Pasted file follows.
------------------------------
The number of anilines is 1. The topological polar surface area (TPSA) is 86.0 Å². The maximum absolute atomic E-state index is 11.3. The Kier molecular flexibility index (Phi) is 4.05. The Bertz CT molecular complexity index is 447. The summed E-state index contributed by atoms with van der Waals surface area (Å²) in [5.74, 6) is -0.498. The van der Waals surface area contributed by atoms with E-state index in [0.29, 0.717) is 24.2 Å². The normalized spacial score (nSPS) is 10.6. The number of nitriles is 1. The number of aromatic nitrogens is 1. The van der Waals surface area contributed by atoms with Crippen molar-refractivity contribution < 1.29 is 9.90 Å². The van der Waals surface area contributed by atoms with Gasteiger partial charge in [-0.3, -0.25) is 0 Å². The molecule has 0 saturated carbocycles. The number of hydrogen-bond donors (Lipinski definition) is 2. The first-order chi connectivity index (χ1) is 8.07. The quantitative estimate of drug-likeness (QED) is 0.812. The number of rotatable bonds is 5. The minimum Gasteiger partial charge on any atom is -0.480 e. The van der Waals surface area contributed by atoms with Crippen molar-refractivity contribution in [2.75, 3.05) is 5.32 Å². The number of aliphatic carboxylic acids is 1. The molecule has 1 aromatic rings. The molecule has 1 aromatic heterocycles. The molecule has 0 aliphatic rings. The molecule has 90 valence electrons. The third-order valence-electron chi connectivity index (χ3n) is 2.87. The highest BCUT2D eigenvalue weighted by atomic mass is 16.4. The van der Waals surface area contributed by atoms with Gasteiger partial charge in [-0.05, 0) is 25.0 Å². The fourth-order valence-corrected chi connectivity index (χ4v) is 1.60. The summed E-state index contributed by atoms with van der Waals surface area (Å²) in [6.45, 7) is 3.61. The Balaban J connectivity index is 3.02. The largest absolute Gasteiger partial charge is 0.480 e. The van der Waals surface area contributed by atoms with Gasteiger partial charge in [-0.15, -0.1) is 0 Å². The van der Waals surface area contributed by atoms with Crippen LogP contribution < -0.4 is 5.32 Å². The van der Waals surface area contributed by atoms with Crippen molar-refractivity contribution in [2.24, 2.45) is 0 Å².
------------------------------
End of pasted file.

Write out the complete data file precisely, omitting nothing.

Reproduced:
The number of anilines is 1. The topological polar surface area (TPSA) is 86.0 Å². The maximum absolute atomic E-state index is 11.3. The Kier molecular flexibility index (Phi) is 4.05. The Bertz CT molecular complexity index is 447. The summed E-state index contributed by atoms with van der Waals surface area (Å²) in [5.74, 6) is -0.498. The van der Waals surface area contributed by atoms with E-state index in [0.29, 0.717) is 24.2 Å². The normalized spacial score (nSPS) is 10.6. The number of nitriles is 1. The number of aromatic nitrogens is 1. The van der Waals surface area contributed by atoms with Crippen molar-refractivity contribution < 1.29 is 9.90 Å². The van der Waals surface area contributed by atoms with Gasteiger partial charge in [-0.3, -0.25) is 0 Å². The molecule has 0 saturated carbocycles. The number of hydrogen-bond donors (Lipinski definition) is 2. The first-order chi connectivity index (χ1) is 8.07. The quantitative estimate of drug-likeness (QED) is 0.812. The number of rotatable bonds is 5. The minimum Gasteiger partial charge on any atom is -0.480 e. The van der Waals surface area contributed by atoms with Crippen molar-refractivity contribution in [2.75, 3.05) is 5.32 Å². The number of aliphatic carboxylic acids is 1. The molecule has 1 aromatic rings. The molecule has 1 aromatic heterocycles. The molecule has 0 aliphatic rings. The molecule has 90 valence electrons. The third-order valence-electron chi connectivity index (χ3n) is 2.87. The highest BCUT2D eigenvalue weighted by atomic mass is 16.4. The van der Waals surface area contributed by atoms with Gasteiger partial charge in [-0.05, 0) is 25.0 Å². The fourth-order valence-corrected chi connectivity index (χ4v) is 1.60. The summed E-state index contributed by atoms with van der Waals surface area (Å²) in [6.45, 7) is 3.61. The Balaban J connectivity index is 3.02. The largest absolute Gasteiger partial charge is 0.480 e. The van der Waals surface area contributed by atoms with Gasteiger partial charge in [-0.15, -0.1) is 0 Å². The van der Waals surface area contributed by atoms with Crippen LogP contribution < -0.4 is 5.32 Å². The van der Waals surface area contributed by atoms with Crippen molar-refractivity contribution in [2.24, 2.45) is 0 Å².